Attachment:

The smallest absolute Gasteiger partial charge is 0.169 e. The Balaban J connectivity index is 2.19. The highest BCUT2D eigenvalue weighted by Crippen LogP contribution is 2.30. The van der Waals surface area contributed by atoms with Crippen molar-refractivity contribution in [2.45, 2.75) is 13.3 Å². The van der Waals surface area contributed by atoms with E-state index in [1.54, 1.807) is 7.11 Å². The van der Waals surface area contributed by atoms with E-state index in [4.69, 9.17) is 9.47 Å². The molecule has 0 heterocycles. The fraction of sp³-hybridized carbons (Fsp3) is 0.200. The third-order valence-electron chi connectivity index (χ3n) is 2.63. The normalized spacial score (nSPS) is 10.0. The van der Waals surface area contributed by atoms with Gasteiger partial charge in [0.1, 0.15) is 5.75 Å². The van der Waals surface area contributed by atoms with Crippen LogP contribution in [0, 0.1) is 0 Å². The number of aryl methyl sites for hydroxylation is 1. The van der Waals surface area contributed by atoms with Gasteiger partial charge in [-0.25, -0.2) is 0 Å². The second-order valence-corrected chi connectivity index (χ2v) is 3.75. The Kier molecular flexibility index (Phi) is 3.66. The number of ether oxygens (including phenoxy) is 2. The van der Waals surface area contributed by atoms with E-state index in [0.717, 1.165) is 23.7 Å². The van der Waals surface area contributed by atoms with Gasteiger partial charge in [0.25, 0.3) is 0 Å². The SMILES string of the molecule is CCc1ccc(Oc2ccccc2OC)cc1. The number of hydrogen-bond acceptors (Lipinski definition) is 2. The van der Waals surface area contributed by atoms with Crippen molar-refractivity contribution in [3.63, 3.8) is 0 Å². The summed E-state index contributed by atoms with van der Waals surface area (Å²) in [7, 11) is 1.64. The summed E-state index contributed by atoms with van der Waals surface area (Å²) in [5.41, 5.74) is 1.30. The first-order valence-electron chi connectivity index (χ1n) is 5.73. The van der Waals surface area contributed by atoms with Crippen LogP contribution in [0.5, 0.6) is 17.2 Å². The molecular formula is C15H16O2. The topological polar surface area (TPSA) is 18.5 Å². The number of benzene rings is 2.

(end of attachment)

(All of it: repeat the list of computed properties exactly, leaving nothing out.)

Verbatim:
The smallest absolute Gasteiger partial charge is 0.169 e. The Balaban J connectivity index is 2.19. The highest BCUT2D eigenvalue weighted by Crippen LogP contribution is 2.30. The van der Waals surface area contributed by atoms with Crippen molar-refractivity contribution in [2.45, 2.75) is 13.3 Å². The van der Waals surface area contributed by atoms with E-state index in [1.54, 1.807) is 7.11 Å². The van der Waals surface area contributed by atoms with E-state index in [4.69, 9.17) is 9.47 Å². The molecule has 0 heterocycles. The fraction of sp³-hybridized carbons (Fsp3) is 0.200. The third-order valence-electron chi connectivity index (χ3n) is 2.63. The normalized spacial score (nSPS) is 10.0. The van der Waals surface area contributed by atoms with Gasteiger partial charge in [0.1, 0.15) is 5.75 Å². The van der Waals surface area contributed by atoms with Crippen LogP contribution in [0, 0.1) is 0 Å². The number of aryl methyl sites for hydroxylation is 1. The van der Waals surface area contributed by atoms with Gasteiger partial charge in [-0.25, -0.2) is 0 Å². The second-order valence-corrected chi connectivity index (χ2v) is 3.75. The Kier molecular flexibility index (Phi) is 3.66. The number of ether oxygens (including phenoxy) is 2. The van der Waals surface area contributed by atoms with E-state index in [0.717, 1.165) is 23.7 Å². The van der Waals surface area contributed by atoms with Gasteiger partial charge in [0.25, 0.3) is 0 Å². The SMILES string of the molecule is CCc1ccc(Oc2ccccc2OC)cc1. The number of hydrogen-bond acceptors (Lipinski definition) is 2. The van der Waals surface area contributed by atoms with Crippen molar-refractivity contribution in [3.63, 3.8) is 0 Å². The summed E-state index contributed by atoms with van der Waals surface area (Å²) in [7, 11) is 1.64. The summed E-state index contributed by atoms with van der Waals surface area (Å²) in [5.41, 5.74) is 1.30. The first-order valence-electron chi connectivity index (χ1n) is 5.73. The van der Waals surface area contributed by atoms with Crippen LogP contribution in [0.5, 0.6) is 17.2 Å². The molecular formula is C15H16O2. The topological polar surface area (TPSA) is 18.5 Å². The number of benzene rings is 2.